Finally, the Heritage area was an African village with live entertainment consisting of traditional performances. The area was also planned to hold a museum of fine African art. 

Above, Herb Ryman artwork showing traditional african dances.

Director and Cinematographer Jack Couffer was among the persons who worked with Ken Anderson on the Equatorial Africa Pavilion project. In an interview by Disney historian Didier Ghez published in Walt's People Volume 12 Didier asked Jack Couffer what was the nature of hiswork on the project.

Jack Couffer: "I was hired to research, write, direct, and shoot two film shows, both of which were completed. One was the Tree House show. Concept was Ken’s. A single point of view from the tree house of a waterhole populated by a variety of animals. It was an imaginative idea that would have been great fun. The idea was that people would enter the hollow tree in dim light, darkness outside, they’d climb up a ramp and stand at handrails on a downward-sloping floor, looking toward the outside through a wide “hole” in the tree. The safari guide narrator would softly caution them to be quiet so as not to spook the animals they were about to see when the light came up at the waterhole.

Then a light outside would gradually brighten on the waterhole. In the foreground there was a “frame” of real three-dimensional branches of the tree (with a three-dimensional Animatronic lemur on one branch). A three-dimensional cascade of real water was flowing from near the tree’s roots away from the tree in a small stream that flowed under a fallen tree, which was the three-dimensional bottom frame of a rear projection screen on which we saw the waterhole and its collection of animals. The transition from three-dimension to flat screen worked very well.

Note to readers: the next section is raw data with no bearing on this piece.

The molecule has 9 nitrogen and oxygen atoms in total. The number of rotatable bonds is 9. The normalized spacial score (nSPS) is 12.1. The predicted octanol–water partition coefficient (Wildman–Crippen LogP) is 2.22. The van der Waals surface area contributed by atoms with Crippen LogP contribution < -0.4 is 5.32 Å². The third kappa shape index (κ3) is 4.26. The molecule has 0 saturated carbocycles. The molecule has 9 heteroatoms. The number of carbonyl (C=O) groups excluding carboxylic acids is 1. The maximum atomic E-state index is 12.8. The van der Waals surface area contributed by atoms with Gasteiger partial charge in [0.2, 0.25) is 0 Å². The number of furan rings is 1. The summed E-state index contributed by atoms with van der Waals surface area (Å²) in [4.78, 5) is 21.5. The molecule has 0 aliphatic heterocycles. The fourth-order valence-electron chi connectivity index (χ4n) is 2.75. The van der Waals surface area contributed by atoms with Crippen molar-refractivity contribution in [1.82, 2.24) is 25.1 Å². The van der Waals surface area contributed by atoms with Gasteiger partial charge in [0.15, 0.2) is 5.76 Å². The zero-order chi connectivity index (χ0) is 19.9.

My chore was to shoot the waterhole scene in one continuous three or four minutes of action (I’ve forgotten the exact time), but there could be no cuts; it had to be continuous to create the effect, and it had to be long enough and with enough interplay between the animals to satisfy the customers.

I built and lit the set and shot on 70mm. The camera was placed on a scaffold to give the correct perspective at the height of the tree house “window.” We even placed a log at the foreground edge of the waterhole to give proper ripples to the pond when animals disturbed the surface and wavelets splashed against the log. Trainer Hubert Wells managed the animals, and we shot it in one night after a week of construction and rehearsals at a game park in Texas. I may have forgotten all the animals, but there was a mother and baby elephant, zebras, giraffe, eland, roan antelope, maybe kudu, and maybe others."

Above, Herb Ryman artwork for the waterhole scene that guests would have seen from the observation platform inside the treehouse.

Following Herb Ryan and Ken Anderson artworks and instructions Imagineer Pat Burke worked on the Equatorial Africa Pavilion model and share, too, his memories:

"I worked on the concept model of the Africa Pavilion for over 2 years with Disney Legend Ken Anderson. Ahmad Jafari was the project Architect who took then all the village concepts over to Animal Kingdom years after Disney President Ron Miller closed down the pavilion for World Showcase for several reasons including having no sponsor to finance it. Disney Legend John Hench who always kept an eye on the project also felt the tree needed it's own park and was too big, even after I made 3 scales of it for him to see on the overall Showcase model.  Ahmad and I also transferred some of the same ideas to Adventureland in Hong Kong Disneyland. You'll see below Polaroids of my model in development and some sketches of the tree house in design.